Something good is going on, at long last, in the Chicago Cubs‘ farm system. The team is developing a knack for turning fringe-level pitching prospects into studs with front-of-the-rotation potential, and the latest beneficiary may be Robert Whitenack.
The team traded for live-armed but wild right-hander Chris Archer on new Year’s Eve 2008, whereupon Archer became one of the game’s top right-handed pitching prospects. He was so good in 2009 and 2010 that GM Jim Hendry really ought to have been able to trade Archer and just a pair of other prospects for Tampa Bay Rays hurler Matt Garza. Instead, Hendry swapped Archer, fellow prospects Brandon Guyer and Hak-Ju Lee, and two other useful pieces for Archer. Opportunity squandered, right?
Perhaps not. After all, Hendry had failed to land his top trade targets the previous three winters (Jake Peavy and Brian Roberts), so getting Garza marked a chance for the embattled GM to prove he can reel in the big fish–although he used too much bait along the way.
More importantly, the Cubs had already replaced Archer, in a sense. No organization can ever have too much pitching talent on the farm, of course, but with Trey McNutt in the fold, Archer might have seemed somewhat expendable.
McNutt came to the Cubs via the draft in 2009, in the 32nd round. Not a misprint. Every team, including the Cubs, passed on McNutt 31 times. It made sense at the time: McNutt was a fringe guy, low-90s velocity, good command but no overwhelming secondary pitch.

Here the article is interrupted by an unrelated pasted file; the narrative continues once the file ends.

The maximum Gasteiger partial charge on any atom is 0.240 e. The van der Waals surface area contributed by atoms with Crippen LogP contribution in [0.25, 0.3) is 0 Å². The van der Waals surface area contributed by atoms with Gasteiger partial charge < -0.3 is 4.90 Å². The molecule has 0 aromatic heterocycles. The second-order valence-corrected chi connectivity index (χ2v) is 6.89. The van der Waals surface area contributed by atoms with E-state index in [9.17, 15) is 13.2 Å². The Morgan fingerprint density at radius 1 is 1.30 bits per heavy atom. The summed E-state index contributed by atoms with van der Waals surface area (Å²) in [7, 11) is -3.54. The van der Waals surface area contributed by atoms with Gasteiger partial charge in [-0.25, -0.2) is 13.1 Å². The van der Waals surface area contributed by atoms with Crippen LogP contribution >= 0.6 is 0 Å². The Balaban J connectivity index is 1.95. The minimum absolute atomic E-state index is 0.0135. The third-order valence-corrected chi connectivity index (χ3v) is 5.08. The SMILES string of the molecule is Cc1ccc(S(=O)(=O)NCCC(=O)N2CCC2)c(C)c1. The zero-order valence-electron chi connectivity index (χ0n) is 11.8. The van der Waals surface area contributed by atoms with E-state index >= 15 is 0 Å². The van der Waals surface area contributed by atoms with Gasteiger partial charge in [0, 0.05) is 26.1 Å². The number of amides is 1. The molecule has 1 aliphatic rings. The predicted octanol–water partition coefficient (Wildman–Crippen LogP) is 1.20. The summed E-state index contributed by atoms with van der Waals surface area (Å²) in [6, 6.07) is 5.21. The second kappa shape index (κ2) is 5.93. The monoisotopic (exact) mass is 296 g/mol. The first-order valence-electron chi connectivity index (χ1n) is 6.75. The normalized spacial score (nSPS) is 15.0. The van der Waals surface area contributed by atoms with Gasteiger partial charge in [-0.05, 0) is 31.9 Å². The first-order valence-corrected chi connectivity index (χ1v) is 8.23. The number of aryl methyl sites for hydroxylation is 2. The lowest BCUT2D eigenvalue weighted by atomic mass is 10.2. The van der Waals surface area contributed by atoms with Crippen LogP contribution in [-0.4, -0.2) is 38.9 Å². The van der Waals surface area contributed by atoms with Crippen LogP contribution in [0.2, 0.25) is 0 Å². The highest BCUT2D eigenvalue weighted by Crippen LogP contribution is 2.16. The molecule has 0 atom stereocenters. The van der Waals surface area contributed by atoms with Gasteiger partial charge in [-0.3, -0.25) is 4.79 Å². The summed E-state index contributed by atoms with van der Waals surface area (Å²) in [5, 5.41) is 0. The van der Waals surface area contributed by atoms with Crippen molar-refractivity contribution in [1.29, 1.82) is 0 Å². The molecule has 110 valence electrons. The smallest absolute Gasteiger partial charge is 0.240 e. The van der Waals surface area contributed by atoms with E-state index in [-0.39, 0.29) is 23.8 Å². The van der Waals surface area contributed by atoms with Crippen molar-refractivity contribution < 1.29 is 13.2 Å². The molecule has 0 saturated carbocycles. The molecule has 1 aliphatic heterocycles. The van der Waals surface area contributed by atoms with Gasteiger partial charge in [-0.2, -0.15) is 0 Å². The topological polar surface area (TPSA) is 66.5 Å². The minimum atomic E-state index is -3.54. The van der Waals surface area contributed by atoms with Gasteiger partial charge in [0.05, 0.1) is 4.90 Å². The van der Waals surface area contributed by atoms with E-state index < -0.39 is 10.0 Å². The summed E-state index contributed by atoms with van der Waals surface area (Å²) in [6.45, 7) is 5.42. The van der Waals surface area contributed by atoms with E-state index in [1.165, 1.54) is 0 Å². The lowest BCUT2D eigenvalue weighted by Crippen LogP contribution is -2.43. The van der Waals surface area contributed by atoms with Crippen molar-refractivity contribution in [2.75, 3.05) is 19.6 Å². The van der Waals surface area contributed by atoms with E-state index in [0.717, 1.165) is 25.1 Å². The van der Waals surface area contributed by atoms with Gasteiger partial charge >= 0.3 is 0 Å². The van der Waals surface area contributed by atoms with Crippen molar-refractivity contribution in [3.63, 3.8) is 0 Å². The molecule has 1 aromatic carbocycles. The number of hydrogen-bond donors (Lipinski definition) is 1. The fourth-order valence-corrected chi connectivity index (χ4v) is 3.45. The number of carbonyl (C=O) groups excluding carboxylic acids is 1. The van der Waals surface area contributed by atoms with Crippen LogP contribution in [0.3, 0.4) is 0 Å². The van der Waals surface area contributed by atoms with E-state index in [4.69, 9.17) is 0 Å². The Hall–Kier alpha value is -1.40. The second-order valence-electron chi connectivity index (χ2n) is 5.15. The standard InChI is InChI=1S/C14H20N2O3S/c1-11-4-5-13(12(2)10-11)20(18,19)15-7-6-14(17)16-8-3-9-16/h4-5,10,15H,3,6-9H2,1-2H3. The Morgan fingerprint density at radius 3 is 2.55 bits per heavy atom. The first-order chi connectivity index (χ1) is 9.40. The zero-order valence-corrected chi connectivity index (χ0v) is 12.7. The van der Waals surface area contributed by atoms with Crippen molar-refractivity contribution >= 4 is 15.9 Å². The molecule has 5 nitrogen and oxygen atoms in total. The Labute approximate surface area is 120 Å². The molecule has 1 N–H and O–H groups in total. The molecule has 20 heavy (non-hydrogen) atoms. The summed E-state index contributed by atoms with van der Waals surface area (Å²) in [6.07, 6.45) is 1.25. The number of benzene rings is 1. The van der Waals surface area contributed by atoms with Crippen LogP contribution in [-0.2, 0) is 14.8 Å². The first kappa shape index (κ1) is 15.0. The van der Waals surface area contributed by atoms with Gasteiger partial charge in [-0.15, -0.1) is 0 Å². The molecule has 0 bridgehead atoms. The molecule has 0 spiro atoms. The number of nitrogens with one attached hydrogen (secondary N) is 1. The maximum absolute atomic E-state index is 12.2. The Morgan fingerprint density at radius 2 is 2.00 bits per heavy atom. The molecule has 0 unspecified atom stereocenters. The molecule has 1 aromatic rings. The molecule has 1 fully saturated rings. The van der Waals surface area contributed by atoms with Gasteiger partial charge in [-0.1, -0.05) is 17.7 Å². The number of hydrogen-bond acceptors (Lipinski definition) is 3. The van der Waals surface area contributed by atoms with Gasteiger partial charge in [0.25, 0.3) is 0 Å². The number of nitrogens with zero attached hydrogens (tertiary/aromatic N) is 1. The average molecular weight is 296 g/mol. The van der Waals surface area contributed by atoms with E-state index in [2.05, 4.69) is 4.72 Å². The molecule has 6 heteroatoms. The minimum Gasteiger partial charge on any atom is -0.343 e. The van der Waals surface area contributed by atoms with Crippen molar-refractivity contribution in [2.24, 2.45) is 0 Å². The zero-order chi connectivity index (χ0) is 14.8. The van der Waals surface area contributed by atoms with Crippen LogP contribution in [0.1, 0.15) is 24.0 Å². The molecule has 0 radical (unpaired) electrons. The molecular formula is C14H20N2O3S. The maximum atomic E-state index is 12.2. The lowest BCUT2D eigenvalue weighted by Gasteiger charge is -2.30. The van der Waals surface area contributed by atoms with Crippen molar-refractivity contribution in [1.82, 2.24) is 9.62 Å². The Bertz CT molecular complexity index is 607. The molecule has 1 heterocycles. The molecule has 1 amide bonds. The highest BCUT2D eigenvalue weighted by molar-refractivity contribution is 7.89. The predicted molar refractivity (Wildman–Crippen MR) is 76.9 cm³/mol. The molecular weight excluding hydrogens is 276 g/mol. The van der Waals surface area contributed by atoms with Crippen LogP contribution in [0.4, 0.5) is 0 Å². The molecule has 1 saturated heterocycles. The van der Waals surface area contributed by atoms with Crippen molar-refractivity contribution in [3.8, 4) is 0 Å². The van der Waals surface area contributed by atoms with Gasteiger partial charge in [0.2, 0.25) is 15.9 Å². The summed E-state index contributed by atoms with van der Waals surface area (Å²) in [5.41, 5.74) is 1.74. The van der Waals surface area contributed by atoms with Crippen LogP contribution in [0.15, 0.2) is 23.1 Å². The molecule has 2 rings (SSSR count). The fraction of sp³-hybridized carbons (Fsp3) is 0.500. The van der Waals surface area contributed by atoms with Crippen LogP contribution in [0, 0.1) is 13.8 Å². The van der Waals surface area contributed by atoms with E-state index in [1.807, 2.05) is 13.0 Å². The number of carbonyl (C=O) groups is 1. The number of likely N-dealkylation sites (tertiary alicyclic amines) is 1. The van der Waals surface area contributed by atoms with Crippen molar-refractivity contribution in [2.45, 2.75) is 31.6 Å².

Twenty-two months later, though, McNutt routinely hits 95 and has hit 98 enough times to ensure scouts it is no fluke. He has developed his hard slurve into the best breaking ball anywhere in the Cubs system and a true plus-plus pitch, and in 116.1 innings across three levels last season, he fanned 132 while walking just 37. He may need to back off throwing the heat in the high 90s and just let it go so that he can keep the pitch moving, but he will be a co-ace in the Cubs’ aceless rotation by this time next season. He and Andrew Cashner have similar upside, but frankly, McNutt is the more viable starter for the long term.
Now the Cubs may be molding yet another unsung prospect into a power arm worthy of a look. Robert Whitenack went 24 rounds ahead of McNutt in 2009, but was equally unheralded until last week. That was when he fanned 12 batters in a High-A game, walking none and allowing just one hit over six innings. He followed that up with six more innings against the same team (the Clearwater Threshers, a well-stocked Phillies affiliate) Sunday, in which he whiffed three, walked one and allowed only one unearned run.
Since he was drafted, Whitenack, 22, has ticked his fastball from the low-90s to 94-95, and all of his pitches have good downward plane from a long-levered delivery.
Whitenack’s age-versus-level is not as exciting as that of, say, 2010 first-round pick Hayden Simpson, but this guy could fly under the radar and into the back of the Cubs’ rotation someday relatively soon. And hey, if not, he has a future managing what would be just an epic 80s rock supergroup.